The Second Death of Caspar Helendale - 27 - 28 - November 2009 - Royal Opera House & Second Life - Jessica Curry & Dan Pinchbeck
Discontinuity in Second Life has come in the form of "The Second Death of Caspar Helendale", the effective obsolescence of an avatar in Second Life. To the accompanying music of opera, streamed from The Royal Opera House in London, Caspar and his widow-to-be Trixiebelle Landar, entertained the assembled mourners with thoughts on what it means for an avatar to have had his day.
It was actually quite a moving ceremony, conducted in a purpose built mausoleum. They invited mourners to add names to their 'Book of the Dead'. It is perhaps significant that the continuity of computing can be signalled as a potential site for endings.
"What will you do when the servers run dry of faith?"  asks Caspar at one point. This is indicative of the type of reflection within the ceremony. The message is clear though, how long will your avatar in Second Life last? "I know that my redeemer has no further use for me."  The key factor here is how much effort some individuals put into their second life, embracing the concept wholeheartedly, and therefore becoming attached to their avatar-self.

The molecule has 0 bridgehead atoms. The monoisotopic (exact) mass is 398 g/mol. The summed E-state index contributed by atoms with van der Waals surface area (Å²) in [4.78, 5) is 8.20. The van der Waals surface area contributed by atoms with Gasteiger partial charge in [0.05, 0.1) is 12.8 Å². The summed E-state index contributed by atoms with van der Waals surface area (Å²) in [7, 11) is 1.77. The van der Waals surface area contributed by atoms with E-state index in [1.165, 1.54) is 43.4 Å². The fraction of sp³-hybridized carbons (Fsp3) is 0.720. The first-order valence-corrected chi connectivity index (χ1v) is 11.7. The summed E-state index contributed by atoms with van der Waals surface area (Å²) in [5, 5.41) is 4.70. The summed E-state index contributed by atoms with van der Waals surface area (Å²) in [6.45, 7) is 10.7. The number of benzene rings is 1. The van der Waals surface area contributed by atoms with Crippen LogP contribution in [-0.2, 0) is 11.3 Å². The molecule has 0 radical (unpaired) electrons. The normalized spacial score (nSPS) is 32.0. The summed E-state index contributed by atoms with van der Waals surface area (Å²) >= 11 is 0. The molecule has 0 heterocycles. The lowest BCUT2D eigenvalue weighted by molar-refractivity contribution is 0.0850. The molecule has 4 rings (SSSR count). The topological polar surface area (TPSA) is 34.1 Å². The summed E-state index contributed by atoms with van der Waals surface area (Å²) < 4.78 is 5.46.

It is after all a real space in networking terms. One that the user can effectively extend themselves into. Some effectively role play, while others are more 'realistic' in terms of seeing their avatar as a representation of themselves. This amplifies the very nature of being online, and having a persona which others recognise. It is after all impossiblet to lurk in Second Life. This makes the reality of the networked space partially visible.
Will other's tire of their avatars in Second Life? Will there be similar ceremonies by people/avatars in the future? It is this existence online, as well as existing in real space which clearly fascinates people, and there is an excitement in terms of communing with other minds in real time.
As Caspar said: "You've been spending a lot of time at that terminal lately." 
Elvgren Vargus looked lovely, and she led the mourners in terms of copious weeping. There is the sense that we are being shown how to live in a virtual space. This is where performance really excels, in terms of the continuity of live space/time. It was a performance within a type of performance, and yet the avatar experience in Second Life is a navigational necessity, a 'performance' of interactivity.
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